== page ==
A field school is a short-term academic program (usually in the summer time) that teaches students practical skills related to their field of interest.
So why review it?
As a new primatologist I was informed that the best way for me to enter into the next phase of academia was to attend a field school. Here I would learn practical methods in the field and practice creating and conducting a research project. Here I also learned that I could “hack it”, meaning I could handle “life in the field”. This experience prepared me for future work in the field and introduced me to the life of international fieldwork – I had barely traveled outside of my own state at this point in my life.
Field schools aren’t cheap but they’re necessary. When you choose a college, as part of your decision process, you have a certain set of expectations for the educational merit, professionalism, credibility, and overall value of the education that you expect the school to meet. So why shouldn’t that same approach be applied to field schools?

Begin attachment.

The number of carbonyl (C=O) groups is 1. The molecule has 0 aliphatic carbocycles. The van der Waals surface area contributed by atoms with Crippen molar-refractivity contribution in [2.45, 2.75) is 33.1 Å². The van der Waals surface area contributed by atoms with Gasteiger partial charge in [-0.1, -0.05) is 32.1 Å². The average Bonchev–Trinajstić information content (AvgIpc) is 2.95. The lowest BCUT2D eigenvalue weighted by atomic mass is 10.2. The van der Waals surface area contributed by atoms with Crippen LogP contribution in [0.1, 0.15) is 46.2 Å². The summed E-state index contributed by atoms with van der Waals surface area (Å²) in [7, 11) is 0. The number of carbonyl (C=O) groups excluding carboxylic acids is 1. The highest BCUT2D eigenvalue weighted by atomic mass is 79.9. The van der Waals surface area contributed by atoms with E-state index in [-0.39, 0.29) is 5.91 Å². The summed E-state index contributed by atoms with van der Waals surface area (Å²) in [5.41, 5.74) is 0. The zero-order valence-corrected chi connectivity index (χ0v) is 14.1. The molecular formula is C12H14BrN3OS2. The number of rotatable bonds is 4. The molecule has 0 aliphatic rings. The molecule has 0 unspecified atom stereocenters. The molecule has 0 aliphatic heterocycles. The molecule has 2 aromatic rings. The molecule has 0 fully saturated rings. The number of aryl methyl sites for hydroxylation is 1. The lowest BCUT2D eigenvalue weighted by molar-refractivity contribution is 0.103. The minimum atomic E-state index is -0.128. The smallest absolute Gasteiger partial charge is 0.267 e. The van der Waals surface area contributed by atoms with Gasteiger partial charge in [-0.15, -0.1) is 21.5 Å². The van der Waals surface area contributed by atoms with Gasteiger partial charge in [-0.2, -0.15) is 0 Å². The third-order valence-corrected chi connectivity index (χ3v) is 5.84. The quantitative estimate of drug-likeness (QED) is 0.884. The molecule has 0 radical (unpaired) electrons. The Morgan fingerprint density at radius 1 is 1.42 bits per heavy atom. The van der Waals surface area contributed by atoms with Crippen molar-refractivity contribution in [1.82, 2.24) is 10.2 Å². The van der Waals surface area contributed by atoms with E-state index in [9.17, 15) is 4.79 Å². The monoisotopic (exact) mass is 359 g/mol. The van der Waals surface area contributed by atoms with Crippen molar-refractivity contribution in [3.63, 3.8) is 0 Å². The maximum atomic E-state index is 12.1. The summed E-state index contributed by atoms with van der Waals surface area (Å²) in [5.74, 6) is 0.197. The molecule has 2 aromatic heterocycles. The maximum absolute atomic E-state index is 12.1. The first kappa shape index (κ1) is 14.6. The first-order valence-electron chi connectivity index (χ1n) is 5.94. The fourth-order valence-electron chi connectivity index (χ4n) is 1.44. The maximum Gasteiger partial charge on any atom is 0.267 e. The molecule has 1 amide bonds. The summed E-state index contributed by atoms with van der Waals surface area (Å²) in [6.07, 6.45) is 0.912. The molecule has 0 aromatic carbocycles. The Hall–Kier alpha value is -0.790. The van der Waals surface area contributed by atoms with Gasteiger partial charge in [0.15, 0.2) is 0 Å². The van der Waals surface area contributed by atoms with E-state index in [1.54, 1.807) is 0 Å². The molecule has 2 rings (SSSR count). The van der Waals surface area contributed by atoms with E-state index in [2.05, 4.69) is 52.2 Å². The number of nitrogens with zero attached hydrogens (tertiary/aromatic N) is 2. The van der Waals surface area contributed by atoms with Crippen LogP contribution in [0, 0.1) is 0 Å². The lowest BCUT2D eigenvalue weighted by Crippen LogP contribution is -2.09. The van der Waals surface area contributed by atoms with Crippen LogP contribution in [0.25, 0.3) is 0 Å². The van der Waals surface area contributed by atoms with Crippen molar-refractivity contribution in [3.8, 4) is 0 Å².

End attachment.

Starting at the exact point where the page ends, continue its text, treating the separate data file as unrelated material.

Also, if field schools are aware that they are being reviewed for this criteria, then they will be held to those standards. My intention here is not to harm already struggling field schools/sites (as they can be very expensive to operate), but to help ensure that the educational and professional aspects of the experience maintain a high quality. Let’s not forget about accountability. Field schools should also be held accountable for the safety, operational maintenance, educational merit, professionalism, and exposure of new students to the field.
So please take the time to fill out a review. You are only adding to the breadth of accountability that has now become part of the open dialogue that many academic institutions have begun.